Comics 101

Comics 101
    by Scott Tipton
One Hand Clapping
    by Chris Ryall
Kentucky Fried Rasslin'
    by Scott Bowden
Squib Central
    by Joshua Jabcuga

    by Jud Meyers


Site Design and Maintenance by

iNetropolis / Ron Twoeagle
Ron Twoeagle


By Scott Tipton
Scott Tiptons Comics 101


"Just try and keep an open mind."

You must have heard about it by now, the much lambasted pilot script for NBC's new WONDER WOMAN television series written by David E. Kelley, which has been slammed all over the Internet as being a cross between Wonder Woman and ALLY MCBEAL.

Well, the script itself fell into my hands this weekend, thanks to a source who, surprisingly, was the first person I'd heard from who had good things to say about it. With that, I tried really hard to let go of the coverage about this thing I had previously read, and honestly look at it on its own merits.


So is it as bad as you've heard?

Well, in the immortal words of Opus the Penguin, "It's not that bad, but, Lord, it ain't good."

First, the premise -- Wonder Woman here leads a double life of sorts, as a world-famous superhero who also runs a major corporation devoted to marketing her image, as a way of paying for all the resources necessary for her battle against evil (although she doesn't really seem to do much in the way of actual corporate leadership, spending most of her time in the office complaining about what it is they do -- but we'll get back to that). The script also sets up a mousy "secret identity" for Diana where she can live a life free of fame and superheroic pressure -- not much is done with it, but one can assume later episodes would take that ball and run with it. The pilot episode pits Wonder Woman against Veronica Cale, a pharmaceutical magnate creating a supercharged steroid responsible for megapowered muscle men tearing up L.A., and also sets up Steve Trevor as Diana's lost love interest (reconceived as a lawyer, of course, because it's a Kelley show).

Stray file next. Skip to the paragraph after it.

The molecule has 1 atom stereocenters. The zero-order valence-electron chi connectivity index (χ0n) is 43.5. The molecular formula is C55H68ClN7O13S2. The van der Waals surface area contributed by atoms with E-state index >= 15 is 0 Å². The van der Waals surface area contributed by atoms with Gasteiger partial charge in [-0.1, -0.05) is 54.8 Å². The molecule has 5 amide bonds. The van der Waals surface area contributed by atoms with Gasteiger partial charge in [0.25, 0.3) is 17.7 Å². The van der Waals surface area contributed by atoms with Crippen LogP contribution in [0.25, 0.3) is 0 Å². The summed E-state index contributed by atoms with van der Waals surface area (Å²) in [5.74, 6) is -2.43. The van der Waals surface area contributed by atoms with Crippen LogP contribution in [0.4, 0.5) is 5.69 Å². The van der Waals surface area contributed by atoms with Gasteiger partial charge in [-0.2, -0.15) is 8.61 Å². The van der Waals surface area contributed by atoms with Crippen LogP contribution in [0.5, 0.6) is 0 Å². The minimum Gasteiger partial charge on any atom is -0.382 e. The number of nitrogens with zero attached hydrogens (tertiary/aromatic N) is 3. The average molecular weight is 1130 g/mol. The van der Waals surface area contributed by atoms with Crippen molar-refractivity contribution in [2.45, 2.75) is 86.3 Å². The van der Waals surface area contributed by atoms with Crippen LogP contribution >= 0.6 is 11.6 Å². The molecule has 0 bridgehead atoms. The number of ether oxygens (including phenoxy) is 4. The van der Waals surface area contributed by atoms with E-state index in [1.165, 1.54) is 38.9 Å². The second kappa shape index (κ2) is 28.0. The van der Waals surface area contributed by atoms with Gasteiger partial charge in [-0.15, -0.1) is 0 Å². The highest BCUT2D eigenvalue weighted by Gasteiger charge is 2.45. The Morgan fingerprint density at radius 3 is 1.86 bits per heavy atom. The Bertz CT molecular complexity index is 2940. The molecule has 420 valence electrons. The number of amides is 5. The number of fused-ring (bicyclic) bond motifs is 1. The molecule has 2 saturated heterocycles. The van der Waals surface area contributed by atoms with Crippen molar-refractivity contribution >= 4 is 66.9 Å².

The biggest problem with this thing in my eyes is the tone. It feels, for the lack of a better term, desperate to be relevant and hip, and yet completely misses the mark. Pop songs are sprinkled throughout the script, one supposes to make the show feel current, and yet the notion of Wonder Woman running through the streets of Los Angeles to the tune of Beyonce's "Single Ladies" really doesn't inspire the feeling they must have been looking for (not to mention that the song in question was popular, what, three years ago?). We're treated to scenes of Wonder Woman flying in her jet and singing along to Green Day, working out to Lady Gaga, and rather than make Wonder Woman seem young and hip, it feels like the middle-aged dad singing along in the minivan to Justin Bieber to try and look cool in front of his daughter and her friends, who instead are positively mortified.